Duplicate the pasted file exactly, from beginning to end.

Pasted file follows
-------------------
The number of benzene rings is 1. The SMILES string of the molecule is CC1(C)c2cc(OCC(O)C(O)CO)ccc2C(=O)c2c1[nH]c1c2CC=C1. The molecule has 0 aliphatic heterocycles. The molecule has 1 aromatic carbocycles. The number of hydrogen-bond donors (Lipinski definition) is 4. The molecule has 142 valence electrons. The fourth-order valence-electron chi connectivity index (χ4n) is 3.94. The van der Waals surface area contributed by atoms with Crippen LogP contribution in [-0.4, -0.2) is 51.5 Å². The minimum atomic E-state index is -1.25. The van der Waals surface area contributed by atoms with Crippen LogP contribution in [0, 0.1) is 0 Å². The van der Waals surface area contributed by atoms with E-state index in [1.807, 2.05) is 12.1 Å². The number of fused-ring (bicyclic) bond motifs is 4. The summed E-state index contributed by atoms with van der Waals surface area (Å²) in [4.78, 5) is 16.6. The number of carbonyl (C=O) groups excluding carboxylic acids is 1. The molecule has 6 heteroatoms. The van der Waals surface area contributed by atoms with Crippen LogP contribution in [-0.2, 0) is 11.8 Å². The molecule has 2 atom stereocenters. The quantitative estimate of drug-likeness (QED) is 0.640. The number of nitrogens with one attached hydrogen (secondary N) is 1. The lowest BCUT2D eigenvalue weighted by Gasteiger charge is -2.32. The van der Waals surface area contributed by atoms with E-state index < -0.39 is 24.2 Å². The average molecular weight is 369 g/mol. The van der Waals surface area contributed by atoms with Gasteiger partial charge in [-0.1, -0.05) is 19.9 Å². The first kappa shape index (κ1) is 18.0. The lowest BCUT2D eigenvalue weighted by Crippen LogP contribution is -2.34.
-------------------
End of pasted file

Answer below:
The number of benzene rings is 1. The SMILES string of the molecule is CC1(C)c2cc(OCC(O)C(O)CO)ccc2C(=O)c2c1[nH]c1c2CC=C1. The molecule has 0 aliphatic heterocycles. The molecule has 1 aromatic carbocycles. The number of hydrogen-bond donors (Lipinski definition) is 4. The molecule has 142 valence electrons. The fourth-order valence-electron chi connectivity index (χ4n) is 3.94. The van der Waals surface area contributed by atoms with Crippen LogP contribution in [-0.4, -0.2) is 51.5 Å². The minimum atomic E-state index is -1.25. The van der Waals surface area contributed by atoms with Crippen LogP contribution in [0, 0.1) is 0 Å². The van der Waals surface area contributed by atoms with E-state index in [1.807, 2.05) is 12.1 Å². The number of fused-ring (bicyclic) bond motifs is 4. The summed E-state index contributed by atoms with van der Waals surface area (Å²) in [4.78, 5) is 16.6. The number of carbonyl (C=O) groups excluding carboxylic acids is 1. The molecule has 6 heteroatoms. The van der Waals surface area contributed by atoms with Crippen LogP contribution in [-0.2, 0) is 11.8 Å². The molecule has 2 atom stereocenters. The quantitative estimate of drug-likeness (QED) is 0.640. The number of nitrogens with one attached hydrogen (secondary N) is 1. The lowest BCUT2D eigenvalue weighted by Gasteiger charge is -2.32. The van der Waals surface area contributed by atoms with E-state index < -0.39 is 24.2 Å². The average molecular weight is 369 g/mol. The van der Waals surface area contributed by atoms with Gasteiger partial charge in [-0.1, -0.05) is 19.9 Å². The first kappa shape index (κ1) is 18.0. The lowest BCUT2D eigenvalue weighted by Crippen LogP contribution is -2.34.